by Patrick Devlin
As we walk forward into the new American world of legal cannabis normalization, a plethora of citizens’ initiatives and state bills regarding legalization are sprouting up around the country.
The citizens’ initiatives, taking their inspiration from and in some instances borrowing directly from initiatives passed by the thoughtful and engaged citizenry of Washington, Colorado, Alaska and Oregon reflect that regular Americans are fed up with the tail-dragging, cowardly and stumble-block imposing Feds, who do nothing as our culture is engaged in an unstoppable cannabis normalization revolution that will forever change the way we incarcerate, medicate and recreate in America.
In some states, unlike at the federal law and regulation making level, politicians are beginning to explore straight-up legislative cannabis legalization (laws passed by statehouses as opposed to citizen demands in the form of referenda), evidencing that local-yokel politicians are loosening their war on cannabis mindsets largely on account of the fact that they want to keep getting re-elected by their cannabis sensible constituents and (probably for the most part) because they need to raise tax revenue but they don’t want to tax their suburban home owning residents and see cannabis sin taxing as an alternative for raising revenues.
One of the states that is poised to become the first state to legalize cannabis by an act of the legislature is Michigan where, at the same time multiple competing citizens’ initiatives regarding cannabis legalization are moving forward, a Democratic legislator from Ann Arbor, Jeff Irwin, has introduced a bill that would legalize cannabis in Michigan. Irwin’s bill calls for establishing a licensing process, setting a statewide taxation level and calling for revenues raised through the legal sale of cannabis to support health care and education in the state.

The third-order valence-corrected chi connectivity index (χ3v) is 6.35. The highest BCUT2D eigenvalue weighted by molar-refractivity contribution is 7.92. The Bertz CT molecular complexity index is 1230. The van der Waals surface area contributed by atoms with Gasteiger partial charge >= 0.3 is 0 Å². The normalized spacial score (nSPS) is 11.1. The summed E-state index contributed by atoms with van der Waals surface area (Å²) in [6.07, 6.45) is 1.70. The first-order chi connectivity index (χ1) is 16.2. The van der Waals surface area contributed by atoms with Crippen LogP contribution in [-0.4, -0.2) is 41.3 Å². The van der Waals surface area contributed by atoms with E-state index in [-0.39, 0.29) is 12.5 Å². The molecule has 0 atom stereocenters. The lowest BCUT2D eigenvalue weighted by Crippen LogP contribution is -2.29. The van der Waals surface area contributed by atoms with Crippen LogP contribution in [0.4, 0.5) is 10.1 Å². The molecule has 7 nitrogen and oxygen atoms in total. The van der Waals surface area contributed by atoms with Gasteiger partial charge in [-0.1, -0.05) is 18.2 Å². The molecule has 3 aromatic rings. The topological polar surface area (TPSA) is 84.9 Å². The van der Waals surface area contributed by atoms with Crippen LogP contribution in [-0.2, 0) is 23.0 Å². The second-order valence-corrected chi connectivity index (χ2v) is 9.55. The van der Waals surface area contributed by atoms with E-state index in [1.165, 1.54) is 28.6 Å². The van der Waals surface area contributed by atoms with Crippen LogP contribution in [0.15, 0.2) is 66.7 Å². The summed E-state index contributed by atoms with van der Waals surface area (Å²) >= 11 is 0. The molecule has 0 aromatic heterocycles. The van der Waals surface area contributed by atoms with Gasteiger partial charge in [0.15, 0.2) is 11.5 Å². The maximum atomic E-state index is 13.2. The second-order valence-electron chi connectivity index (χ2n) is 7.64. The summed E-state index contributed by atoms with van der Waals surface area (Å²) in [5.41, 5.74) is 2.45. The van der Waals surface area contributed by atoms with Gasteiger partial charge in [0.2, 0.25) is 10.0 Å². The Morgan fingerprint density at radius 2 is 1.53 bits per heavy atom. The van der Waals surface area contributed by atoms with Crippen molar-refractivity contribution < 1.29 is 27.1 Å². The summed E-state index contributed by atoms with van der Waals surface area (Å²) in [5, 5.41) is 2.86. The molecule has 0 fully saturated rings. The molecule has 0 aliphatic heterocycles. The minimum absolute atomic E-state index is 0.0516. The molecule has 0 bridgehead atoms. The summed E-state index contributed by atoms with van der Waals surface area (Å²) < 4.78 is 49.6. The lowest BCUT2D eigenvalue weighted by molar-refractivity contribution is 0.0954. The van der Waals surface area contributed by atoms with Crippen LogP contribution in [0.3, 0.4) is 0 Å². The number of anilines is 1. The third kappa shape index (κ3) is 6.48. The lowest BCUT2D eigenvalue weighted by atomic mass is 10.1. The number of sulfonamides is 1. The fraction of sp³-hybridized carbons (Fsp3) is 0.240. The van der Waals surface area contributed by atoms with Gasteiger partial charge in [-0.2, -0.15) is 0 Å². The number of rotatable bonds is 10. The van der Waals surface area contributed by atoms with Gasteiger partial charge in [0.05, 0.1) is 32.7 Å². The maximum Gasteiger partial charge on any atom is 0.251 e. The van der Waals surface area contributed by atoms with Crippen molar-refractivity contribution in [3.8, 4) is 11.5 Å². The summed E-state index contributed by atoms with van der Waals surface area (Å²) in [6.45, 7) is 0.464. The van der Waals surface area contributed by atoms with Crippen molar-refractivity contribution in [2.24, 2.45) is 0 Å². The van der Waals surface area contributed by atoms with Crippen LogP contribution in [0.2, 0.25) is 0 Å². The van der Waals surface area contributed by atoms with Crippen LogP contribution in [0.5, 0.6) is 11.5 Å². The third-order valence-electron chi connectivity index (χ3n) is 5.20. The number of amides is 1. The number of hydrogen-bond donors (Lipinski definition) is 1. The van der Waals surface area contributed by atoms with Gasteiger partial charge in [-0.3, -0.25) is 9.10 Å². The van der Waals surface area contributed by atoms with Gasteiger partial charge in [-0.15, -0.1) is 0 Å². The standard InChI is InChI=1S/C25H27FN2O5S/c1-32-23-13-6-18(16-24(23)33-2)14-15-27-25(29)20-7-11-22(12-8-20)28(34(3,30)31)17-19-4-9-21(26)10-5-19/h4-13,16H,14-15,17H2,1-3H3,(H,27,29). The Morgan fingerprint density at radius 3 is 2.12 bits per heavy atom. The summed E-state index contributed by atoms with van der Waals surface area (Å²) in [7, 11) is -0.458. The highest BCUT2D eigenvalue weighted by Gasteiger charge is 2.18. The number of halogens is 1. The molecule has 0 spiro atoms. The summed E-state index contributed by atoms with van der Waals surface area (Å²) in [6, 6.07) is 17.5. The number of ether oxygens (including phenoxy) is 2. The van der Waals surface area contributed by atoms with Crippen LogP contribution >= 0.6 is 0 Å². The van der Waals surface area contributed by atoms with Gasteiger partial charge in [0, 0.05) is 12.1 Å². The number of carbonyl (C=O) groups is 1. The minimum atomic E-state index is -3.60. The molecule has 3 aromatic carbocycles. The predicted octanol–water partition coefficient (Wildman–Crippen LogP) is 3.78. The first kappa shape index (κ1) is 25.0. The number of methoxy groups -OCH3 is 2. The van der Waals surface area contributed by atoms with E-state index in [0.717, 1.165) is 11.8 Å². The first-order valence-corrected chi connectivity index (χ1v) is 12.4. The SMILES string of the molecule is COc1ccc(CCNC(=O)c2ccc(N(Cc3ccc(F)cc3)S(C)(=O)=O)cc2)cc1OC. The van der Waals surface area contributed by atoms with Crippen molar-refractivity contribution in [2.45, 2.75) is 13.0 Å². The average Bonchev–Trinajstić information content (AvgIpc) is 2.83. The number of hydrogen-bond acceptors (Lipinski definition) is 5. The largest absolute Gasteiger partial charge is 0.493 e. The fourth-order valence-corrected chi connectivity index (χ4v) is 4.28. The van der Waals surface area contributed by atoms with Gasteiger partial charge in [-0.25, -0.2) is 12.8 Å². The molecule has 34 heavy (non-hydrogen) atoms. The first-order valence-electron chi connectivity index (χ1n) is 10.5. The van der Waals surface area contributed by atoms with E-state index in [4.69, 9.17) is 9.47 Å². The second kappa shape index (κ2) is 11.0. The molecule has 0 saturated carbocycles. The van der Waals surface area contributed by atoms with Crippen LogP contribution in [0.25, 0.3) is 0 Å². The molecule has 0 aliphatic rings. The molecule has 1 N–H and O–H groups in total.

The text of the bill (which mLaw has linked to on our home page ) is fairly standard as reflected against other state’s cannabis legalization proposals, but it does have a couple of components that are noteworthy.
The proposed legislation allows a licensed grower to possess “any number of immature plants less than 12 inches in height and diameter that do not have buds or flowers.” This component of the proposal is written incorporating some knowledge of cannabis horticulture as it indicates that the bill’s authors are cognizant of the fact that mature un-fertilized female cannabis plants have a significantly higher value than either male plants or fertilized female plants for adults who are seeking to use the substance for medicine or recreation. It is true that the proposal limits the number of mature plants citizens will be allowed to cultivate under the rule, but the fact that the authors differentiate is a sign that the writers truly want to provide sensible and effective regulation of legal cannabis.
This is opposed to some of the rules established in states where cannabis is legal due to citizen initiatives. Cannabis may be legal, but its growth and use are circumscribed by prohibitionist minded local officials who are concerned only with raising tax revenue and who have absolutely no concern for patients or adults who actually intend to use legal cannabis.
Do you realize that in legal cannabis Washington it is illegal for an adult to cultivate cannabis for their own individual use? And, in Ohio, the ballot initiative regarding legalizing cannabis that stands the greatest chance of passing into law limits the growth of legal cannabis to a tiny cartel of well-connected private parties, as opposed to giving all citizens the right to cultivate for their private use.
In my state, local regulatory prohibitionists in one county have established a fee for applying for a license to grow medical cannabis that exceeds $100,000 (and that’s just the application fee!). Clearly, these local cultural custodians are more concerned with keeping cannabis out than allowing patients to purchase medicine. These are examples of what we here at mLaw refer to as regulatory prohibition, efforts by local town, county and state officials who are miffed dead-enders who lost their “war on cannabis” but still want to impose their prohibitionist fed hatred of cannabis on the rest of us.